Garmin Oregon 400t GPS receiver review
So you fancy a spot of Geocaching, but at the same time don't want to actually do any real thinking about it? Garmin hopes it has just the answer with the Garmin Oregon 400t. But is this the must-have GPS for treks? We head out and about to find out.
Robust is probably the best way to describe the design of the 400t. It's certainly good enough to be dropped (we know, we tried) with a hard, but rubberised casing protecting all the gubbins inside. Indented on the front is a 3-inch touchscreen display while the on/off button, USB socket and battery release catch are the only other elements that mark the flush design.
Lifting the battery release catch reveals two AA batteries. The inclusion of AA batteries rather than a purpose built lithium-ion offering is welcomed as it means you don't need to find a power supply - ideal for when you're far from home or civilisation.
When it comes to controlling the Oregon 400t it's all via the touchscreen, not great if it’s cold as you'll have to loose the gloves, however the screen is responsive. Features are either listed six to a screen with the ability to scroll through them very much like the iPhone, or in a list format top to bottom.
Scrolling through the menu system is very easy thanks to the up down buttons at the bottom of the screen and it's just a shame that in bright lighting conditions you won't be able to see it. The screen is so dull (probably in an attempt to save battery power) that you find most of the time you'll be trying to hide the device in the shadow of your jacket just to see what's going on.
Get past the screen limitations and you've a very easy to use interface that offers loads of features.
Core to the product of course is the mapping system that allows you multiple views of your location down to 20ft. If the top down approach isn't for you, the 400t also offers a 3D view as well as other features like Elevation Plot, the ability to find nearby Points Of Interest, and set waypoints to name but a few.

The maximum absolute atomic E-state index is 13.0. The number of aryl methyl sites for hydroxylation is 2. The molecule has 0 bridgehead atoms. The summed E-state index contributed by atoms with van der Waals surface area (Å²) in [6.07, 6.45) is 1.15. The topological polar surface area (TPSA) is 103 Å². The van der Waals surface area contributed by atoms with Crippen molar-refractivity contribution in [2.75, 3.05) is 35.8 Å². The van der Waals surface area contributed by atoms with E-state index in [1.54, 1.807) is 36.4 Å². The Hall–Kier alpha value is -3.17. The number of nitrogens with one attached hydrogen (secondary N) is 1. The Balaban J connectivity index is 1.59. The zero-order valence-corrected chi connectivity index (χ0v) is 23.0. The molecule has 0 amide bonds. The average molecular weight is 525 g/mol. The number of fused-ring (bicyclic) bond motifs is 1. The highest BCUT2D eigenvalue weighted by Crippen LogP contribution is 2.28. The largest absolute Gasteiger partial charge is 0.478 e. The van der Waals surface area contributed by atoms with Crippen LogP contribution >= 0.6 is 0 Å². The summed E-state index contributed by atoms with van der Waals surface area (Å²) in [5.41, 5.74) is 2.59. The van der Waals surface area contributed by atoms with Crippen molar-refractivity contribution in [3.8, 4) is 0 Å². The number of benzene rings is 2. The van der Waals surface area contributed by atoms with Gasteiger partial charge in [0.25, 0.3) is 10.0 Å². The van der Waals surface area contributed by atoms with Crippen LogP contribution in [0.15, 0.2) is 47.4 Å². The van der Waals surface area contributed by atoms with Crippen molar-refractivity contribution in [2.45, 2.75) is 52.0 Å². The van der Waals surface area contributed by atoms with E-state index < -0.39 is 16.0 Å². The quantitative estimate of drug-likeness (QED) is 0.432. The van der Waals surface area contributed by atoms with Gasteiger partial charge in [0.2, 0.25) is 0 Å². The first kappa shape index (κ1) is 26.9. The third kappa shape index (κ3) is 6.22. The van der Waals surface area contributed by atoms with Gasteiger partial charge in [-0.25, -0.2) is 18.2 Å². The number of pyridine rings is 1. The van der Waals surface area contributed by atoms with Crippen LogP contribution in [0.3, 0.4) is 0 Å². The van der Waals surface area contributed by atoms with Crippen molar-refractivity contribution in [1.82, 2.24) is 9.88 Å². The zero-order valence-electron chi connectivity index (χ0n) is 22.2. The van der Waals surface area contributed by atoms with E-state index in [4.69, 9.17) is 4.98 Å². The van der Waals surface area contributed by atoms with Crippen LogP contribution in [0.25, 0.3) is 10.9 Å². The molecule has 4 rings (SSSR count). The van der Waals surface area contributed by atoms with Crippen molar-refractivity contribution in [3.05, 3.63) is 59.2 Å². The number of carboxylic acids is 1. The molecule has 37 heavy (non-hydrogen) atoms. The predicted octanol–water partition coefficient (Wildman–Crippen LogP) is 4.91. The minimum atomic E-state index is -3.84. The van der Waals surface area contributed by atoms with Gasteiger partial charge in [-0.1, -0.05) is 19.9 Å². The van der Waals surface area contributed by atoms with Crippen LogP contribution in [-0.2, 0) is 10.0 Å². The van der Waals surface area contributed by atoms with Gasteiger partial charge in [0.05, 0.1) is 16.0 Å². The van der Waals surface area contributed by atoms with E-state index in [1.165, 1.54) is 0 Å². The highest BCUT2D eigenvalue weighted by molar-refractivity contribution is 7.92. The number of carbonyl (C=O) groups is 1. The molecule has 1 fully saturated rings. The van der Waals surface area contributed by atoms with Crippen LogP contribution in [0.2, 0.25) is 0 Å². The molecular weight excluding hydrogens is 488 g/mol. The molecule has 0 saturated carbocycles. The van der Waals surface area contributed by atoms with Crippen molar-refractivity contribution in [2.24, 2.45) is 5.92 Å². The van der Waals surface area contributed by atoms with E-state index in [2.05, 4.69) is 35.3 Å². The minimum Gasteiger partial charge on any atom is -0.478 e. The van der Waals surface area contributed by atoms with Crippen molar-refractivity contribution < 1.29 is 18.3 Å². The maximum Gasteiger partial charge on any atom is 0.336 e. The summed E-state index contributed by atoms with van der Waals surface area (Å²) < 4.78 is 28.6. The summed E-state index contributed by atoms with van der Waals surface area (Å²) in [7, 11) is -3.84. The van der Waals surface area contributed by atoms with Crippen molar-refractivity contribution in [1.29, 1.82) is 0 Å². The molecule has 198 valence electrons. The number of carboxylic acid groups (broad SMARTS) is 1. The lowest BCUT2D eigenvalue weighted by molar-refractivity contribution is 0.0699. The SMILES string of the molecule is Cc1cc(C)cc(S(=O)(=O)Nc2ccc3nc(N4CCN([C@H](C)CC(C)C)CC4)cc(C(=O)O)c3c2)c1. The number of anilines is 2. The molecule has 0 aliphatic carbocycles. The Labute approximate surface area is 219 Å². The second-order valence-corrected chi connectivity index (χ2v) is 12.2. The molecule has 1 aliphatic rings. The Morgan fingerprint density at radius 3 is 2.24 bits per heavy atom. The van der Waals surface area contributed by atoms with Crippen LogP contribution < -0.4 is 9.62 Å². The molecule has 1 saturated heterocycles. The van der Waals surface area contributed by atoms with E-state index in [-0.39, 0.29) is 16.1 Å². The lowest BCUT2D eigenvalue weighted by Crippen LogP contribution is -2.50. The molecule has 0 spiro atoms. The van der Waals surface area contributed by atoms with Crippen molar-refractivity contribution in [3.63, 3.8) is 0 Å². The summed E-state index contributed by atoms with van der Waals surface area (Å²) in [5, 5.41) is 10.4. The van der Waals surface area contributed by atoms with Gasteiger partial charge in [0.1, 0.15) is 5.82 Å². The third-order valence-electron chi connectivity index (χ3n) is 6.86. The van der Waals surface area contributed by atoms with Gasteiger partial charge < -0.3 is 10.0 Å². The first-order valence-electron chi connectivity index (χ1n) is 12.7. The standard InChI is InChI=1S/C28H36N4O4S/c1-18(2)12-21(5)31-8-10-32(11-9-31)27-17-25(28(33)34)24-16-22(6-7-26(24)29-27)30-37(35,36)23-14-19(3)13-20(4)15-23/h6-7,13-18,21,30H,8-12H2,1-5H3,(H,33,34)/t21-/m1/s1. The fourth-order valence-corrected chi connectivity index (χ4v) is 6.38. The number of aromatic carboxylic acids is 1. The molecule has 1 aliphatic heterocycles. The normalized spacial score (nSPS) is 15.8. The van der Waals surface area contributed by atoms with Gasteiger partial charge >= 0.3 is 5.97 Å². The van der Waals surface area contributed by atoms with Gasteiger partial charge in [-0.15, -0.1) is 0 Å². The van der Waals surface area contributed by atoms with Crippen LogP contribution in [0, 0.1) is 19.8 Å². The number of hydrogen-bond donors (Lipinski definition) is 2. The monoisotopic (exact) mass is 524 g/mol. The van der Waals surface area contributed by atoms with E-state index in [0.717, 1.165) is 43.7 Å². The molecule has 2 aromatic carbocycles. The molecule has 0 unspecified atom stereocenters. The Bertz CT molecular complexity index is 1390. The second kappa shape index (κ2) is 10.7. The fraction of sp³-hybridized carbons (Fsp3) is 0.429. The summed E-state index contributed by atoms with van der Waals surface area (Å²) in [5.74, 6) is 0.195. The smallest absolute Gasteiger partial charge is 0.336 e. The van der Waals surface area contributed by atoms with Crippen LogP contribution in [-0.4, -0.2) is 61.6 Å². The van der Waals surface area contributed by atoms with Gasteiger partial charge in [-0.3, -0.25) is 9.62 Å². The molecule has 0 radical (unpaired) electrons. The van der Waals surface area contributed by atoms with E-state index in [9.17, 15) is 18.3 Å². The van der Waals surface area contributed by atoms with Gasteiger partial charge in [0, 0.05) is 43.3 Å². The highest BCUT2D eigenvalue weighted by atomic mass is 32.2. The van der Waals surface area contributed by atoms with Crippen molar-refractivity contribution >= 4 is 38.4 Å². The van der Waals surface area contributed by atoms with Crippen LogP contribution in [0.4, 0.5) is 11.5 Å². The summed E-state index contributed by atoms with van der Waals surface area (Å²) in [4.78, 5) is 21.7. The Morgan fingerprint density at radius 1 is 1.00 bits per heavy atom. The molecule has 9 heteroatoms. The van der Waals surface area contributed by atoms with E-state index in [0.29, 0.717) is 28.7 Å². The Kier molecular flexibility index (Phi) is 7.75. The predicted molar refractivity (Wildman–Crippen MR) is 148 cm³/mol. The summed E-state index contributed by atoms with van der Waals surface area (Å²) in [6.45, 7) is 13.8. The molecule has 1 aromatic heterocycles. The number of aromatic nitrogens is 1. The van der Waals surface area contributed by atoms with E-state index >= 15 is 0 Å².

Mapping is 3D worldwide, but you can also buy add-ons as microSD cards for street mapping ( £79.99), marine mapping and topographic maps.
For those who like geocaching, there is a geocaching.com app included so you can send geocache locations straight to your handset. You'll need to download a plug-in from Garmin (listed in the manual) but once that's done all that is left for you to do is connect the 400t to the computer.
Yes the download is Mac, PC and Linux compatible and once installed the app then allows you to manage your caches. It's is incredibly easy, incredibly lazy, but best of all ditches the need to carry around scrapes of paper, or learning how to type in a lat/long coordinate into the thing (you can do that as well). Those looking to go old school also get a digital compass as well.
Besides the GPS functionalities of the handset the Oregon 400t also offers an image viewer (randomly) a calendar, calculator, sun and moon times, alarm clock, stopwatch and best times to fish and hunt on any given day - love it.
Okay, so it costs £400 which might put some off the Garmin Oregon 400t, however it’s so packed with features that we can't see why you wouldn't want this if you are heading off into the wilds, be it Berkshire or remotest Africa.
The interface is very easy and very "consumer" friendly to use while those into geocaching will just love the geocaching app: it makes it so easy.
That's said its not all oohs and arhs. The screen, although very responsive to touch, is very dull. It's a real down point to the device that is otherwise very good.
If you aren't too worried about the low light screen this is worth checking out, but it's what stops it from getting a 9/10.